Hatfield-McCoy battle artifacts highlighted in National Geographic show

George Wyant, left, and Tim Saylor are the hosts of Diggers.
George Wyant, left, and Tim Saylor are the hosts of Diggers. submitted

The site of one of the bloodiest chapters in the Hatfield and McCoy feud has been uncovered by archaeologists, including bullets thought to have been fired on that cold night in 1888 when Randall McCoy's home was destroyed.

The infamous feud lasted from 1865 to 1891, but the 1888 New Year's ambush was one of the most gruesome episodes.

Two of McCoy's children were killed, his wife was seriously injured and his house was burned to the ground in the attack by nine armed Hatfields. The McCoy family left after the ambush, moved to Pikeville and never returned.

"The site is extremely important because it was one of the more dramatic events of the feud," said Kim McBride, co-director of the Kentucky Archeological Survey, which excavated the site.

The history is coming to light as part of a show, Diggers, on National Geographic Channel. Diggers hosts Tim Saylor and George Wyant travel the country using metal detectors to uncovered historical sites.

A two-part episode on feud-related sites begins at 10 p.m. Tuesday.

The Kentucky Archeological Survey was asked to help with excavation and research on the project because of the site's historical significance, McBride said.

Bob Scott, whose family owns the property in Hardy, said family lore helped to pinpoint where the McCoy family home once stood. A well on the property dating to the time of the feud remains, Scott said.

Charred wood, window glass, bits of ceramics and bullet fragments were among the items uncovered during the excavation, McBride said. About a dozen bullets were discovered on a hillside away from the house. She said it appeared that those bullets were fired by the McCoy family toward their attackers.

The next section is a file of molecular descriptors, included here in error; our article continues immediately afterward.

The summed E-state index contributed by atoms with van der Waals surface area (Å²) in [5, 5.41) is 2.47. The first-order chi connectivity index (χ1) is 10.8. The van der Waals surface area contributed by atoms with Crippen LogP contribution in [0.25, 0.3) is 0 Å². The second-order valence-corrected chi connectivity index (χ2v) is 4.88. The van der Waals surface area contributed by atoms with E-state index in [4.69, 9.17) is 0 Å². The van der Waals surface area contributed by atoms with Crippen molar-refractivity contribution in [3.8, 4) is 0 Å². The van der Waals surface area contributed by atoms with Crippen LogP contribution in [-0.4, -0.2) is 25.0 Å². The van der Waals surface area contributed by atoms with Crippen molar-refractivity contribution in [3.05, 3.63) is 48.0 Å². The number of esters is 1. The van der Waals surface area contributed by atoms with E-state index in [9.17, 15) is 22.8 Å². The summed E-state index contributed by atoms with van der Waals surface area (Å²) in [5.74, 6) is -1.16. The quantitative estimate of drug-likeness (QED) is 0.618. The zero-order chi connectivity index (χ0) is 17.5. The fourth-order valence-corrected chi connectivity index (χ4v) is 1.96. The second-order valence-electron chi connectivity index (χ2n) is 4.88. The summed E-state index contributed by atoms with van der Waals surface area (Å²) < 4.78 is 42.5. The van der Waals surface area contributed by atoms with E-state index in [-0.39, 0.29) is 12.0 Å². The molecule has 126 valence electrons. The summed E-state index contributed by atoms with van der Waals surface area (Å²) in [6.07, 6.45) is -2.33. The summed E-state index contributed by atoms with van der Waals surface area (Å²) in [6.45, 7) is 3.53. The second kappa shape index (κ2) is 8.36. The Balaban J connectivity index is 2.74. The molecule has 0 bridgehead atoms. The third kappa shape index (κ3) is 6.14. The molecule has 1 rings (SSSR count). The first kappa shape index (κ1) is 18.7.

"We don't have bullets from the OK Corral or from the gunfights of Jesse James, but we have these bullets," Scott said.

There are no plans for additional work at the site, McBride said.

At first, "I was a little taken aback by all of the interest" in the feud, she said. But once artifacts began to be uncovered, McBride said, she was thrilled with the discovery.

The Hatfield and McCoy feud has loomed large in the public imagination, and a three-part miniseries that aired last May created even more fans. Hatfields & McCoys broke viewership records for History channel and brought an avalanche of interest in all things feud-related.

Scott, who lives on the property with his wife, said at least 4,000 people have visited the well since the miniseries aired last year. His neighbor keeps an unofficial tally, he said, so the number probably is higher.

Visitors have been respectful of his property, but they never know who is going to show up. He and his wife came home from church one Sunday to find six visitors from China examining the well, he said.

The artifacts discovered on Scott's land were delivered to the Tug Valley Chamber of Commerce on Monday morning. State police walked down a red carpet carrying the artifacts in a box before a crowd of about 100 people, said Natalie Young, chamber executive director.

The items that will be on display included a piece of the charred cabin, a fragment of a wash basin and part of a stove grate.

"They could have cooked their last meal on that stove," Young said.

Feud fever continues to rage in Tug River Valley, which separates West Virginia from Kentucky, Young said. The chamber lists three options for guided feud-related tours, and books about the feud are for sale.

"We've had tourists from everywhere," she said.

Scott is pleased that the artifacts from his land can help attract tourists to the area, where the loss of coal jobs is hurting the economy. He would like to see more of a coordinated effort to promote feud tourism.

"We are sitting on a real time bomb here," he said. "Kentucky and West Virginia need to get in the game."



10 p.m. Tue. on National Geographic Channel

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